Working in Michigan in public health presents a unique set of problems and opportunities. One way to fast-track a career in public health in the state is to earn a public health degree from a Michigan school. You’ll likely find that public health problems specific to Michigan are reflected in the curriculum of their public health degrees, giving graduates of Michigan public health degrees a significant advantage over applicants educated in other states or countries. Some of the public health issues facing Michigan include:
- Tobacco use
- Chronic Illness
- Lack of public funding
- Lack of insurance and/or access to care
- And the degradation of public resources, most famously exhibited in the ongoing Flint water crisis.
On the last example, you’ll find that Michigan public health degrees commonly touch on or focus on environmental health, giving you tangible information and practical skills that can be applied to help fight against the government and business-manufactured water crisis, and other related or upcoming problems connected to Michigan’s environment.
At Online Master’s of Public Health, we’ve ranked the top public health degrees in Michigan on a number of criteria, including their costs of attendance, graduation rates, retention rates, and the grades given by students that attended the school. When you find a program that suits your needs and career goals, you can reach out to them directly to request more information.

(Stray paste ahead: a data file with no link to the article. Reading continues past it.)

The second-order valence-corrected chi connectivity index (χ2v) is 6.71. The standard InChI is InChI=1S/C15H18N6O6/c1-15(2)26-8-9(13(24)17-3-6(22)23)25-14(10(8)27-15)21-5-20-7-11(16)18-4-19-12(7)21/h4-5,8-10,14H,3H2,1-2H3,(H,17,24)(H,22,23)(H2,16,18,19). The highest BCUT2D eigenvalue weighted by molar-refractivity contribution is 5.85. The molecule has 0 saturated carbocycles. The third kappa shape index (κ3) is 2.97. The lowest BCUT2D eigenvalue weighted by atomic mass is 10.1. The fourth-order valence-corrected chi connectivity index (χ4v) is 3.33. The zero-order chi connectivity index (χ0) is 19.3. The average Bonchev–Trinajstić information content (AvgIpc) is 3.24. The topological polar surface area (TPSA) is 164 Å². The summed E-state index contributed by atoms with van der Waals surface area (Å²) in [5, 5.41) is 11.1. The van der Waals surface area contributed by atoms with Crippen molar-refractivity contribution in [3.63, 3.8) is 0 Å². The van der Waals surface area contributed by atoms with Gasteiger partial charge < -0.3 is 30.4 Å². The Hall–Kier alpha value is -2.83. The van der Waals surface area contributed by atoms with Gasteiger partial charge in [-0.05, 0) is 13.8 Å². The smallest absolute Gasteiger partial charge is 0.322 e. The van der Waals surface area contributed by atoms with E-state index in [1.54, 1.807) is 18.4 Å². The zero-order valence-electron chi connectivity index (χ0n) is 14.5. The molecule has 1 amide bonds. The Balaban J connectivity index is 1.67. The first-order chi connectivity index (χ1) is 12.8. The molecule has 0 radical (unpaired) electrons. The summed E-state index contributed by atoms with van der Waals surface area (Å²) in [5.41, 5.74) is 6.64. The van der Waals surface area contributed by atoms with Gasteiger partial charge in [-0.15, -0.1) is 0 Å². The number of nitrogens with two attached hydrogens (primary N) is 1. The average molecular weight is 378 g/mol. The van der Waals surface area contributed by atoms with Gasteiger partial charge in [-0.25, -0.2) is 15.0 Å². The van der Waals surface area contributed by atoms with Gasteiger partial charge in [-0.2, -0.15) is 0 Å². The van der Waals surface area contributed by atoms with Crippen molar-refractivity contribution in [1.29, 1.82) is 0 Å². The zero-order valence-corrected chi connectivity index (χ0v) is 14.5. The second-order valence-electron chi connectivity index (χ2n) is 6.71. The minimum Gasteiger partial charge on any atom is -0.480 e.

Where you work in Michigan after earning your public health degree will be up to you, but the state is plagued by income inequality. Its public health needs are largest in its poorest areas, so if you’re looking to make the biggest impact on the people that need help the most, that would be a great place to start.
The Flint water crisis has been going on for nearly 4 and a half years. The crisis began after the Flints water source was changed from Lake Huron and the Detroit River to the Flint River, which officials claimed would save money, despite having to construct a new pipeline in order to make the switch. Poor water treatment through the new pipeline led to lead contamination that 100,000 residents were exposed to. Governor Rick Snyder and other officials repeatedly lied about the contamination. As of today, the lead pipes used to transport water to Flint aren’t expected to be completely replaced until 2020 at the earliest. As a public health professional, you can do important research, partner with the community, educate and train residents and others, and advocate for change, among other desperately needed actions to reverse this crisis and prevent future calamities like it from ever happening to begin with.
Public health professionals are in high demand throughout Michigan and the country at large, so you’ll likely have a lot of options in where you ply your trade after earning a public health degree from a Michigan university or college. Check out our public health degrees in Michigan ranking to get started today, and reach out to any school you like to request more information directly from the schools themselves.